BYU’s Carri Jenkins takes questions 24/7
Carri Jenkins is used to answering questions. But usually, they’re not about her.
As BYU’s official spokesperson, she has spent the past 10 years commenting on the private university’s position on everything from Alcohol to Zion.
When it comes to speaking out about herself, her career or her family, however, Carri isn’t quite as vocal.
“There are so many other interesting people on campus to talk to,” she says.
And she would know. After graduating from BYU with a degree in journalism, working at BYU Magazine for 12 years and at university communications for 10 years, Carri has chatted with some of the Y’s most captivating people.
So after a little prodding, Carrie sat down with Utah Valley Magazine and, between phone calls, talked about life and BYU.
UV: How many e-mail messages do you get a day?
Carri: I’m the person who gets an e-mail from the IT person at least once a week asking me to clean out my e-mail or it’s going to be overloaded. Of course, you can’t live without e-mail. I shouldn’t complain because it’s a wonderful way to communicate with people and ask them questions and retain information.
UV: Do you get as many phone calls?
Carri: It depends whether the university has just made a decision, whether we’re in a small crisis or a large crisis. There are times when I’ve had my cell phone ringing, office phone ringing and another office phone ringing. I get calls from concerned alumni, concerned parents. There are days when I feel like customer support for BYU.
UV: Is this a 9-to-5 job or do you often burn the midnight oil?
Carri: I remember one time a Deseret News reporter knocked on our door at midnight. He lived up the street, and the copy desk needed to ask me a question and my husband was on the phone. It is something that even as a family, we’ve come to accept. My kids know that my cell phone will be ringing, and they know the polite way to answer it.
UV: Is that hard to deal with?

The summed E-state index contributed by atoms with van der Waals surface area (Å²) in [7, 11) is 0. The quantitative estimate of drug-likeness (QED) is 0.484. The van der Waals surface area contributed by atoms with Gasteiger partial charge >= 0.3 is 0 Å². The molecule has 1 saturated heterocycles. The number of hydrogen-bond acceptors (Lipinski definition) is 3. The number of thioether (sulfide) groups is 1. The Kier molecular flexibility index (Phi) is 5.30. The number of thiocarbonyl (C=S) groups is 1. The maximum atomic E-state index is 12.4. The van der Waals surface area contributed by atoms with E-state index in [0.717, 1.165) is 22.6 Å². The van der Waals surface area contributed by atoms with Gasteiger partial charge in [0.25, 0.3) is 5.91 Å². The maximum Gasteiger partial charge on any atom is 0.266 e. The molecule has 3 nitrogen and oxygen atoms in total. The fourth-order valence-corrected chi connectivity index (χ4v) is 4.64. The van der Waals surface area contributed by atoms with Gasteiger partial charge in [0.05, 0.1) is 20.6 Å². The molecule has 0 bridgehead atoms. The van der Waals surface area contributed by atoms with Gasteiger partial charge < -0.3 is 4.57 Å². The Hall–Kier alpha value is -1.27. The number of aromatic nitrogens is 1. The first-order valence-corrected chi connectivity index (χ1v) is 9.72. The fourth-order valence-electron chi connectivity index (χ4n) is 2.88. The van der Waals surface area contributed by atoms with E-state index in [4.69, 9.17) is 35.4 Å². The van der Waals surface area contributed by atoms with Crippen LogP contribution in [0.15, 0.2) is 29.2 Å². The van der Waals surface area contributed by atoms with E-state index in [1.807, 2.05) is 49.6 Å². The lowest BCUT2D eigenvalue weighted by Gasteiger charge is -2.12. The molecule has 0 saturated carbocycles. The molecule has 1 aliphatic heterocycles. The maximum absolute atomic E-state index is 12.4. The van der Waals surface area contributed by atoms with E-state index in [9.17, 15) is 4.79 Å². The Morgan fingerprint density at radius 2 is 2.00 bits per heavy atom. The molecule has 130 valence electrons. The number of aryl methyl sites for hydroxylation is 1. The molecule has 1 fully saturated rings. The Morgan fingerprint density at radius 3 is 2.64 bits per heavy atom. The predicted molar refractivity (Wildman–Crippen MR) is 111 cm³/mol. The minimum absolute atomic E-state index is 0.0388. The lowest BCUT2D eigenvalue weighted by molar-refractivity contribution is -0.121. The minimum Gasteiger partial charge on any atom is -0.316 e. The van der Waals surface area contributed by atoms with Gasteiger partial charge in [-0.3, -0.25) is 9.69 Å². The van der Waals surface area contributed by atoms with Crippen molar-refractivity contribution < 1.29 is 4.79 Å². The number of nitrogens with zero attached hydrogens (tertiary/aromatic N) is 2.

Carri: Usually when I do have the late night calls it’s reporters who want to make sure they have the information correct. I don’t mind those calls at all.
UV: How do you balance family and work?
Carri: For any parent, balancing family needs with outside demands can sometimes be a challenge, requiring flexibility and constant evaluation. Although both work and family are very important, one carries a magnitude of responsibility that far outweighs the other.
UV: What do you do when you’re not working?
Carri: I remember when (former BYU) President (Jeffrey R.) Holland was asked what his hobbies were and he said he didn’t have any and I thought, “Oh that’s so sad.” And now here I am. Like any parent, when I leave work I’m a chauffeur. Now my 16-year-old is driving and I’m in the front seat clenching my teeth. Early Saturday mornings I run with a group of women. They let me follow behind.
UV: What’s the most unusual question you’ve been asked?
Carri: Don Meyers with the Daily Herald asked me one time how many cubic feet of dirt it would take to fill LaVell Edwards Stadium. So we got together with some professors in the physical science department and figured out how many cubic feet of dirt it would take. I also had a call from a reporter in the South who had heard that we allow dancing at BYU and was sure it couldn’t be true. Sometimes you just deal with misperceptions people have.
UV: What stories have been the most memorable for you?
Carri: For us, it was those three weeks during the Olympics. The journalists coming in during that time were really seeking good news, and I don’t think I’ve ever had so much fun. We had journalists from China coming who had as children watched our Young Ambassadors.
UV: How many times a week do you talk to President Samuelson?
Carri: It just depends. We do consult with the vice president or president if there is a question of sensitivity, or something like that. But he does not give approval for every story that comes out. He trusts us and we’ll try to uphold that trust.